Ph.D. Candidate, Art History Department
University of Chicago
Friday, May 27, 4- 6 pm
Asia Materialized: Perceptions of China in Renaissance Florence
Asia Materialized: Perceptions of China in Renaissance Florence,” examines how three of the most highly valued Chinese imports—porcelain, refined silk textiles, and spices—shaped Italian Renaissance artistic and technological creation under the early Medici Dukes (c. 1537–87). Because direct, personal connections between China and Italy were extremely limited during this period, these imports acted as ‘ambassadors,’ the tangible evidence Florentines had of a place they otherwise only knew from travel narratives such as Marco Polo’s.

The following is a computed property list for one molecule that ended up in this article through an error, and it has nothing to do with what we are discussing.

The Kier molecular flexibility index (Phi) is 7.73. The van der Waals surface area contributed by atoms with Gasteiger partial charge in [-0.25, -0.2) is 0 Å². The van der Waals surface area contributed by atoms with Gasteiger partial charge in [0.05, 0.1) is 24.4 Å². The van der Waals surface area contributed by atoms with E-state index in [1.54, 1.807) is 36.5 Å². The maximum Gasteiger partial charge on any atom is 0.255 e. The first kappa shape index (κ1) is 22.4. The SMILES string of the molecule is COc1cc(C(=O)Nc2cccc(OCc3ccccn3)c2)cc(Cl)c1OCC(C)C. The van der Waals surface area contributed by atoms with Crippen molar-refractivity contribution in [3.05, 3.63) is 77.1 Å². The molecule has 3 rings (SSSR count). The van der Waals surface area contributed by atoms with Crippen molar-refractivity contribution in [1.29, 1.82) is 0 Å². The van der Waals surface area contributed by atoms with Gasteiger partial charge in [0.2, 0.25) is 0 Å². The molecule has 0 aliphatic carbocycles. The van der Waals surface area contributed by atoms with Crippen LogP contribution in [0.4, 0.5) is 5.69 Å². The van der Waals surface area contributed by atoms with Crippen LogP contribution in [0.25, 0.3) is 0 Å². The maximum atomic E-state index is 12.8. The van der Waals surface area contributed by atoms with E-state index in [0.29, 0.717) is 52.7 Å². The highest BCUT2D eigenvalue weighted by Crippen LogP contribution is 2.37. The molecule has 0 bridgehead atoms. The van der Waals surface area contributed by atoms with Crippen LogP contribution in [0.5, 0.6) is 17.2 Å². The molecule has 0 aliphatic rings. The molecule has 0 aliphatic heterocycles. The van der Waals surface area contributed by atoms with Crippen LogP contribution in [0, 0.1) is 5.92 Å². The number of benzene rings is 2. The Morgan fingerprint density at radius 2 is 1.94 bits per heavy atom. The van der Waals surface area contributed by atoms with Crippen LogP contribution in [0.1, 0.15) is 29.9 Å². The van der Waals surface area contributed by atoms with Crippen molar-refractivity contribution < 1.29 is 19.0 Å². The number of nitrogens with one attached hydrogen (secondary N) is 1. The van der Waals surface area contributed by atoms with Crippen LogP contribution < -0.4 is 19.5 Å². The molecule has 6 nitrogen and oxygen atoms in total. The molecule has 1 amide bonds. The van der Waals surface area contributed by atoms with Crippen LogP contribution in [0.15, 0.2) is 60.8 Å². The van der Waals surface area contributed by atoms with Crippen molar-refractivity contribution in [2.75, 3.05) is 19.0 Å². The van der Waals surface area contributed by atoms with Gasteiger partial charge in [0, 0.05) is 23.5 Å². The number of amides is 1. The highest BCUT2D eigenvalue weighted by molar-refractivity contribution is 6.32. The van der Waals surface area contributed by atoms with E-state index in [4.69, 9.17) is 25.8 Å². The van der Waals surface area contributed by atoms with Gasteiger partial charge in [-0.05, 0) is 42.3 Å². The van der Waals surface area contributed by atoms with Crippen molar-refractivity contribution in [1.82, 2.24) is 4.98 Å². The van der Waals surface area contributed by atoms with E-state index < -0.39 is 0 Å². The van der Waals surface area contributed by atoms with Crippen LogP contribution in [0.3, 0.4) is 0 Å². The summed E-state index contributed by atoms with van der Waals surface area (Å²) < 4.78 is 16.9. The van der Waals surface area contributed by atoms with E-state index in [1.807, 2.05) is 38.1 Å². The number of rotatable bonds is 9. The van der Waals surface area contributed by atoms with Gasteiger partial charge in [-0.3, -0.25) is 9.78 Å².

My VMPEA presentation will offer a brief overview of the larger project, and a more focused discussion of my most recent work on the silk chapter. It has become axiomatic that silk was among the most important Chinese imports in Europe, across the ages; however, this assumption is rarely interrogated or elaborated beyond the most general statement, or allusion to the “silk road.” Today’s discussion will press the question by analyzing silk from the perspective of its production, representation, and finally its actual use in sixteenth century Florence.